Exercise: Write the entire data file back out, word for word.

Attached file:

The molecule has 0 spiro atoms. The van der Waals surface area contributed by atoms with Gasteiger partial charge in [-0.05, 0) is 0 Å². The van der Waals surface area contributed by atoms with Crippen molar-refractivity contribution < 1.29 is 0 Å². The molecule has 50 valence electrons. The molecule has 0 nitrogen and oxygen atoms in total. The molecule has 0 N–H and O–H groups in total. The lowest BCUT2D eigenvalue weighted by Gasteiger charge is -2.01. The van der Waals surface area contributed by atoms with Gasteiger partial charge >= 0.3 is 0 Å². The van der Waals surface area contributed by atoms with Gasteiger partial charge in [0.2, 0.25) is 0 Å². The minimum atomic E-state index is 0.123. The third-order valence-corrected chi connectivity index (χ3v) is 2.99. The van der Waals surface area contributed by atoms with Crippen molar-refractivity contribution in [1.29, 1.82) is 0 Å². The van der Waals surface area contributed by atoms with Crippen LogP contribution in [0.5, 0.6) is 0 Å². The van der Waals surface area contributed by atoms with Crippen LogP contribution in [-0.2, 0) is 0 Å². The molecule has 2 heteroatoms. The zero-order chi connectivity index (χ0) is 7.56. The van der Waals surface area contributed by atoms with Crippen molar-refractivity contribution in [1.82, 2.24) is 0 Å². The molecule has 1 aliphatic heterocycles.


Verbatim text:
The molecule has 0 spiro atoms. The van der Waals surface area contributed by atoms with Gasteiger partial charge in [-0.05, 0) is 0 Å². The van der Waals surface area contributed by atoms with Crippen molar-refractivity contribution < 1.29 is 0 Å². The molecule has 50 valence electrons. The molecule has 0 nitrogen and oxygen atoms in total. The molecule has 0 N–H and O–H groups in total. The lowest BCUT2D eigenvalue weighted by Gasteiger charge is -2.01. The van der Waals surface area contributed by atoms with Gasteiger partial charge >= 0.3 is 0 Å². The van der Waals surface area contributed by atoms with Gasteiger partial charge in [0.2, 0.25) is 0 Å². The minimum atomic E-state index is 0.123. The third-order valence-corrected chi connectivity index (χ3v) is 2.99. The van der Waals surface area contributed by atoms with Crippen molar-refractivity contribution in [1.29, 1.82) is 0 Å². The van der Waals surface area contributed by atoms with Crippen LogP contribution in [0.5, 0.6) is 0 Å². The van der Waals surface area contributed by atoms with Crippen LogP contribution in [-0.2, 0) is 0 Å². The molecule has 2 heteroatoms. The zero-order chi connectivity index (χ0) is 7.56. The van der Waals surface area contributed by atoms with Crippen molar-refractivity contribution in [1.82, 2.24) is 0 Å². The molecule has 1 aliphatic heterocycles.